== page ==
A_Homer said...

Andy Griffith was interesting as well because he was talented as an actor, and knew to not play the same role (look at the movies before Mayberry) nor was he just a stand-up comedian or entertainer who was drafted into sitcoms. While I understand he had a dry period after Mayberry, he was still challenging, for example, he surprises in 1976 in Pirandello's "Six Characters in Search of an Author" along with John Houseman, directed by Stacy Keach.

As the reviewer states:

"....it is Andy Griffith who gives the most surprising turn. Griffith deliberately uses his well-known amiable television persona, then reveals it as a mask that hides a menacing man within."

WesParker in IA said...

"Latrine...."

Michael Powers said...

His TV show was great but of course his most towering artistic achievement remains his first film, "A Face in the Crowd." He delivered one of the two finest performances of the sound era in that one (the other being Mickey Rooney in Frankenheimer's live television broadcast of "The Comedian"). Long after "The Andy Griffith Show" has been ultimately forgotten, that movie's reputation will have grown exponentially.

Slugwriter said...

What it was, was football:

http://www.youtube.com/watch?v=Jh_I6wEgRvk

DBenson said...

Should add that Griffith was of the Jack Benny school, not only valuing his writers but his supporting cast. Sheriff Andy spend a lot of time affably (and expertly) playing straight man to everybody else. Also, keeping his own character so laid back and sane put solid ground under the wilder bits by Barney, Otis T. Bass, etc.

selection7 said...

D. McEwan, you say you've never seen The Andy Griffith Show. It's fine if you didn't think Knotts was funny, but then, that doesn't say a whole lot if you've never seen him in his most celebrated role.

Also, maybe Don was a bore that day on your radio show, but he was an actor after all, and I assume you didn't give him any script.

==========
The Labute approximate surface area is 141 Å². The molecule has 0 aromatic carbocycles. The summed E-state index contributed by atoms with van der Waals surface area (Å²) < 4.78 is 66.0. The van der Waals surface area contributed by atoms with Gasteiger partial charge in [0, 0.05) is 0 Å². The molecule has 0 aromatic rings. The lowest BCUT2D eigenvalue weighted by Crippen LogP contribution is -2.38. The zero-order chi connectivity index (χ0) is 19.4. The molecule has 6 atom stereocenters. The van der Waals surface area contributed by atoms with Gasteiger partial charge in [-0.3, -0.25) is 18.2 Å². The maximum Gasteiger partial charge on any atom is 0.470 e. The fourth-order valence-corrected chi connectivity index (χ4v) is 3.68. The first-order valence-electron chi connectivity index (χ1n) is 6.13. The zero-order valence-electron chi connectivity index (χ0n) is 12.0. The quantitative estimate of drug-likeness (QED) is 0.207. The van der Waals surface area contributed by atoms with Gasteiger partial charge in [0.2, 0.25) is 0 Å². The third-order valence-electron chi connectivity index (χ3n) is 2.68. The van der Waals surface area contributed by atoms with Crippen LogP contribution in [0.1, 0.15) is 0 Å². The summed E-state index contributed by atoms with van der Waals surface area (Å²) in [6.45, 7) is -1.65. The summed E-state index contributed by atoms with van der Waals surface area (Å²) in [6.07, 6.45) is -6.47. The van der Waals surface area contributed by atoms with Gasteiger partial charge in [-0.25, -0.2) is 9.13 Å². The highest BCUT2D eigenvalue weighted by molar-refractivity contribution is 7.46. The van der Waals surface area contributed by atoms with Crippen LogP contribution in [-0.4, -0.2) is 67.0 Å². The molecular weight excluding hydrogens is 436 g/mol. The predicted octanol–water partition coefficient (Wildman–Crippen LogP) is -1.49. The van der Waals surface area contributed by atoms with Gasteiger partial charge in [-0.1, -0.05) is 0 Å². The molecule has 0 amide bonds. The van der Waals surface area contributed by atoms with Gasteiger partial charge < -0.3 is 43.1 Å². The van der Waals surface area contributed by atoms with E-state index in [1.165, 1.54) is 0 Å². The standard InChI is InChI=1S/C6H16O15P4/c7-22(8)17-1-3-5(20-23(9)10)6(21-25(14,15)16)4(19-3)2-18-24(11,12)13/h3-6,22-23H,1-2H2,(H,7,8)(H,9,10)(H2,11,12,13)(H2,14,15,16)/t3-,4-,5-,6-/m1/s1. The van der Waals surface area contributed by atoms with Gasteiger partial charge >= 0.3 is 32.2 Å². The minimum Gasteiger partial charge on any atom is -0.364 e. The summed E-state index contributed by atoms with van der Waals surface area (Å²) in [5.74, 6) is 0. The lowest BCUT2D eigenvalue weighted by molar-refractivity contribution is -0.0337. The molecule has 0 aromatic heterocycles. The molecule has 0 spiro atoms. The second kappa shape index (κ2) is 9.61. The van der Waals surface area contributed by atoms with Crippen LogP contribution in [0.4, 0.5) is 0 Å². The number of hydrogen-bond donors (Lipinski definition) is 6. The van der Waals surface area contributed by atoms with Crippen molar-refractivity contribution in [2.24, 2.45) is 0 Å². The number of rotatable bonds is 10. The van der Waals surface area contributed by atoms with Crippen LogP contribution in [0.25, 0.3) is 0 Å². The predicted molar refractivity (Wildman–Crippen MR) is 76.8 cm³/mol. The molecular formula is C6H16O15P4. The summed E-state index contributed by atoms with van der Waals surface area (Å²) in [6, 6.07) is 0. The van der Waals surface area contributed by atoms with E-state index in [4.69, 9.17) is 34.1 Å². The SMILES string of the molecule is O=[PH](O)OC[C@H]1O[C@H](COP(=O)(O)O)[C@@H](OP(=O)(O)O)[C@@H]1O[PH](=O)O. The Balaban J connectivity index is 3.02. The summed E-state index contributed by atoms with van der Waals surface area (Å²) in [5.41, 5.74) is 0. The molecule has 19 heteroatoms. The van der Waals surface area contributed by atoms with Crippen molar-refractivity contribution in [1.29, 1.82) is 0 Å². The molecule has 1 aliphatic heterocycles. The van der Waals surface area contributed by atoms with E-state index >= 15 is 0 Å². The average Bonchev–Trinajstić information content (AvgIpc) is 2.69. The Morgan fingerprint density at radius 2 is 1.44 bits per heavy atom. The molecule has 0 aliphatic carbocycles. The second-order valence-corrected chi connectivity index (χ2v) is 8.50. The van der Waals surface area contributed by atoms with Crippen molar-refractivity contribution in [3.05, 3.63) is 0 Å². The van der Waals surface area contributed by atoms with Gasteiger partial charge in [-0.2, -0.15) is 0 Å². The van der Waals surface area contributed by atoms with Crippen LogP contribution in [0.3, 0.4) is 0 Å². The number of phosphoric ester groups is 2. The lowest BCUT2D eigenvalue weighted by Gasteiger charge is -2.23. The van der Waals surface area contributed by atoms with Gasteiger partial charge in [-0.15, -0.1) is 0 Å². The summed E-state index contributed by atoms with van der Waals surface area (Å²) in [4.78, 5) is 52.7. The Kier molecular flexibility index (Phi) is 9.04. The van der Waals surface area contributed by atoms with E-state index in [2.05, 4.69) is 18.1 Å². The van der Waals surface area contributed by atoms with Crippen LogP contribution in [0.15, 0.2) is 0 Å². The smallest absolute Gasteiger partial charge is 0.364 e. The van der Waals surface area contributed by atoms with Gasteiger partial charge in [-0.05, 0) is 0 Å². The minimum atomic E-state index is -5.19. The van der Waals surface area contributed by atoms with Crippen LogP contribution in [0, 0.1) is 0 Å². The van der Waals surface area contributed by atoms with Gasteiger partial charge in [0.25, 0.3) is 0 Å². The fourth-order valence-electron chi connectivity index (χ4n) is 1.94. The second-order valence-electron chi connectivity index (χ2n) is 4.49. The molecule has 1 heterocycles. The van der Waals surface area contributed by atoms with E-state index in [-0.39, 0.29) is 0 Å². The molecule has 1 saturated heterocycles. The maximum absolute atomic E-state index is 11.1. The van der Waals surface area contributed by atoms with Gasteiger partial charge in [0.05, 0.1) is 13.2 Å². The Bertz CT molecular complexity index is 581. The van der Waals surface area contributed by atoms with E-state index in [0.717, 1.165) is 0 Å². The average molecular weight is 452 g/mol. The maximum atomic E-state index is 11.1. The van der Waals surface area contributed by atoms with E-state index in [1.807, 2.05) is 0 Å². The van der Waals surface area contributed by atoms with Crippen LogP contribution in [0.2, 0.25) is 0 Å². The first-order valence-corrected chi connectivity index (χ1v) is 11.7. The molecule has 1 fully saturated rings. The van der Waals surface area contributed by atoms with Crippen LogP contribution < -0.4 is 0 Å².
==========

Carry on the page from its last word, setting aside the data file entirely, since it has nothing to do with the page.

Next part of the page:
D. McEwan said...

I've sat through large portions of several of his ghastly movies. The only one I ever made it all the way to the the end of was The Apple Dumpling Gang, and he was not the primary star of that, beng essentially a straight man to Tim conway, whi IS funny, and only in a supportng role anyway, plus a close friend of mine who died shortly before the film was released was in it, any any second of screentime for him then was precious to me. I saw him once or twice on Three's Company, and many times on Steve Allen. Frankly, he was a large part, a VERY part of why I avoided The Andy Griffith Show. I had, after all, never seen Andy in anything where I did not like him.

Yes, Don had no script for the interview we did with him on the radio. Being an actor is not an excuse for being a bore. Ray Milland was on our show. He was not a bore. Nor was Lucille Ball or Dennis Weaver or Jack Lemmon or Groucho Marx or Avery Schrieber or Gore Vidal. This list goes on and on. Only one actor was so dull, so lifeless a "personality," that Dick, not I, made the decision to cut his losses and dump Don off the air and play records for half an hour instead: Don Knotts.

And I never said he was not funny. I said I found his schtick highly irritating and did not enjoy him. I'm told there are people who think The Incredible Mr. Limpet is funny. I'm sure that with proper medication, these people can lead comparitively normal lives. But whatthey see in him is beyond me.

Brian said...

I've visited Mount Airy, and I highly recommend it for Andy Griffith fans. There's a Floyd's barber shop and a Happy Dinner - birthplace of the famous pork chop sandwich. The house Andy grew up in is now a bed and breakfast so you can sleep in the Andy's bed. The visitors center also includes displays for the famous Simese twins and Donna Fargo. A restored police car drives though town and there is a replica of the jail. Sure, its touristy, but still fun!

jbryant said...

I'm sure a lot of actors are boring in real life. Maybe Knotts was one of them. But on the Griffith show he had the benefit of great writing, and so he never gave a boring performance as Barney. You'll just have to trust me on this, D. :)

What's truly amazing to me is that Knotts won no less than five Emmys for playing Barney, while Griffith never even got a nomination for playing Andy Taylor. Not one. For someone who was supposedly well liked within the industry, this is a head-scratcher. Perhaps his work was simply too self-effacing?

Jake Mabe said...

"I hear all those über smart Aaron Sorkin characters talk and think, I bet Matlock could outsmart 'em."

That is the quote of the week! Thank you, sincerely, for this post, Mr. Levine. Andy Griffith was a true treasure and will be missed, but never forgotten.

Jake Mabe said...
This comment has been removed by the author.
Jake Mabe said...

D. McEwan:

It's too bad you've robbed yourself of some great comedy by never watching The Griffith Show. It wasn't a rural show, it was a well-written, well-acted, perfectly-paced situation comedy.